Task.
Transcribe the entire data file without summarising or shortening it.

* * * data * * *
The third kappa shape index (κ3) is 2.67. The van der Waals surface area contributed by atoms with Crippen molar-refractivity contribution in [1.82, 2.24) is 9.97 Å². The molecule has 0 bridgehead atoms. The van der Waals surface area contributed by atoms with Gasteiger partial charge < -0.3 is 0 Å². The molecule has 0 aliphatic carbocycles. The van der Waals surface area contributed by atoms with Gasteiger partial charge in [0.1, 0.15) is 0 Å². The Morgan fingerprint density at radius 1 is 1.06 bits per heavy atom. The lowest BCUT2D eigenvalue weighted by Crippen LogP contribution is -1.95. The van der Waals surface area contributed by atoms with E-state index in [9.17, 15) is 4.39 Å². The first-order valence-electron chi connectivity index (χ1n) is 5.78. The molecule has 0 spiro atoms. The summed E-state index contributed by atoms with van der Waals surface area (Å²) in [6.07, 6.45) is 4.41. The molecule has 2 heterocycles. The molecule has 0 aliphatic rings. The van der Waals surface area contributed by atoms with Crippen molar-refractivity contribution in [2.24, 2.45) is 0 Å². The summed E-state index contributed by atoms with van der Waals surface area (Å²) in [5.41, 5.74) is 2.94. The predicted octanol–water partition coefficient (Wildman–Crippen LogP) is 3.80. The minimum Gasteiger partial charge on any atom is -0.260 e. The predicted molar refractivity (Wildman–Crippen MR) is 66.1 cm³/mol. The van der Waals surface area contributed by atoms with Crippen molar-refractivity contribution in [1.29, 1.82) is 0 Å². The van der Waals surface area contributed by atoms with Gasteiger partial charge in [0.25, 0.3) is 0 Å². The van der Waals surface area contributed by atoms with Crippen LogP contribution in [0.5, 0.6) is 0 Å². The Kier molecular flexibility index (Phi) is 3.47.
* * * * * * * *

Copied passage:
The third kappa shape index (κ3) is 2.67. The van der Waals surface area contributed by atoms with Crippen molar-refractivity contribution in [1.82, 2.24) is 9.97 Å². The molecule has 0 bridgehead atoms. The van der Waals surface area contributed by atoms with Gasteiger partial charge < -0.3 is 0 Å². The molecule has 0 aliphatic carbocycles. The van der Waals surface area contributed by atoms with Gasteiger partial charge in [0.1, 0.15) is 0 Å². The Morgan fingerprint density at radius 1 is 1.06 bits per heavy atom. The lowest BCUT2D eigenvalue weighted by Crippen LogP contribution is -1.95. The van der Waals surface area contributed by atoms with E-state index in [9.17, 15) is 4.39 Å². The first-order valence-electron chi connectivity index (χ1n) is 5.78. The molecule has 0 spiro atoms. The summed E-state index contributed by atoms with van der Waals surface area (Å²) in [6.07, 6.45) is 4.41. The molecule has 2 heterocycles. The molecule has 0 aliphatic rings. The van der Waals surface area contributed by atoms with Crippen molar-refractivity contribution in [2.24, 2.45) is 0 Å². The summed E-state index contributed by atoms with van der Waals surface area (Å²) in [5.41, 5.74) is 2.94. The predicted octanol–water partition coefficient (Wildman–Crippen LogP) is 3.80. The minimum Gasteiger partial charge on any atom is -0.260 e. The predicted molar refractivity (Wildman–Crippen MR) is 66.1 cm³/mol. The van der Waals surface area contributed by atoms with Crippen molar-refractivity contribution in [1.29, 1.82) is 0 Å². The van der Waals surface area contributed by atoms with Gasteiger partial charge in [0.25, 0.3) is 0 Å². The van der Waals surface area contributed by atoms with Crippen LogP contribution in [0.5, 0.6) is 0 Å². The Kier molecular flexibility index (Phi) is 3.47.